There is something about the process of dyeing with natural materials that feels like a partnership between the fibre artist and Mother Nature - with Mother Nature very much the senior partner.
Her palette is incredible. It changes with the seasons. Leaves picked in autumn give quite a different colour than those picked in spring. Soil, water, temperature all affect the plant's growth and the colour that can be extracted from bark, leaf or root.
A natural dyer cannot hurry nature. Neither can the natural dyer demand or expect absolute uniformity in hue and tone. There are mordants, temperature, water pH levels and after dye natural modifiers than may be used and which offer a level of control over the outcome, but the raw material itself is as Mother Nature decided for that plant in that season in that place.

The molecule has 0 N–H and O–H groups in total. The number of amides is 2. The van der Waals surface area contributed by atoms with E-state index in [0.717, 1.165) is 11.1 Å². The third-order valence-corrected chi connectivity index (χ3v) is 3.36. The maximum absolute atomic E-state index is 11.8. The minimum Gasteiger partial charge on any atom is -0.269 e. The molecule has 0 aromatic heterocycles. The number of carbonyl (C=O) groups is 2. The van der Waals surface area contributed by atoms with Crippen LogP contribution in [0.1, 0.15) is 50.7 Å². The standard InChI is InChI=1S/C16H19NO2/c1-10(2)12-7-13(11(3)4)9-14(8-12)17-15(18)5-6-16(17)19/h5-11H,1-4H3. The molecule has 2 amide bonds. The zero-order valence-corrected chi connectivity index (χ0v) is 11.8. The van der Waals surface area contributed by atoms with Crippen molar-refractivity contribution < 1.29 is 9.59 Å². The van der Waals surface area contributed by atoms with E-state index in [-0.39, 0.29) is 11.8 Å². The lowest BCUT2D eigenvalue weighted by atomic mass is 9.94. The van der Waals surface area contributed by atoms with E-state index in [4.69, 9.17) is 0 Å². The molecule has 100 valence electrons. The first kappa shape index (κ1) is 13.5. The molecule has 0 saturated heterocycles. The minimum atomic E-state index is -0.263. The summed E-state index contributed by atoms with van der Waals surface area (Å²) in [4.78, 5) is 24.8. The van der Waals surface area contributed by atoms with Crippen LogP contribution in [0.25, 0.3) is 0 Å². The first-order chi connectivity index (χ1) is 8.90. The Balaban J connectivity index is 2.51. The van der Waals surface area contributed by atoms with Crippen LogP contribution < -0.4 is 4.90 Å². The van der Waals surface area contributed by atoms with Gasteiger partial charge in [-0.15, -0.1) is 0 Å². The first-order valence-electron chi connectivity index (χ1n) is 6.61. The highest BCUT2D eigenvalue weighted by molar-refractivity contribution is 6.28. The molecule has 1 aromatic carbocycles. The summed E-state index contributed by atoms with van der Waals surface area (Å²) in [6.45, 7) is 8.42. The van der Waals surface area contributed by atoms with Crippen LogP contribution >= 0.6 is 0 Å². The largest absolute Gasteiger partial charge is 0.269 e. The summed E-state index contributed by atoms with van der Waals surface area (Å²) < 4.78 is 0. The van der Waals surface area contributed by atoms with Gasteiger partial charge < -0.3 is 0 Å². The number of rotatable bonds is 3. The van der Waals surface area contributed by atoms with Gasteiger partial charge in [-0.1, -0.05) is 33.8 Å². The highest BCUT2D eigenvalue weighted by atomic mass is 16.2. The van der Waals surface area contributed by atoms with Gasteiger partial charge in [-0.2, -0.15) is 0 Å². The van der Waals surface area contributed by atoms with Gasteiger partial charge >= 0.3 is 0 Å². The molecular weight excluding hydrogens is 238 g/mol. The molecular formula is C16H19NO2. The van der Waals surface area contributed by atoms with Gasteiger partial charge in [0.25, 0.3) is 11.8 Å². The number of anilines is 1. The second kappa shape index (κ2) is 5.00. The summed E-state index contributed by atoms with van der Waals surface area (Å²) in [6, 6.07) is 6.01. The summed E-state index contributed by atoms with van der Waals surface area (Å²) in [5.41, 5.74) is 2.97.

A natural dyer looks closely at plants, is inspired by landscape and is mindful of responsible harvesting. Foraging for colour is a more accurate term. Being aware of the seasonal changes that cause leaves and branches to drop - or even council green collection days which are based around best times for pruning - offer opportunities to gather dye stuff that is not available in my own dye garden. My general rule is no more than a third from a live plant in the garden and dropped leaves and branches in the bush. Council pruning and green waste offers a less restricted source.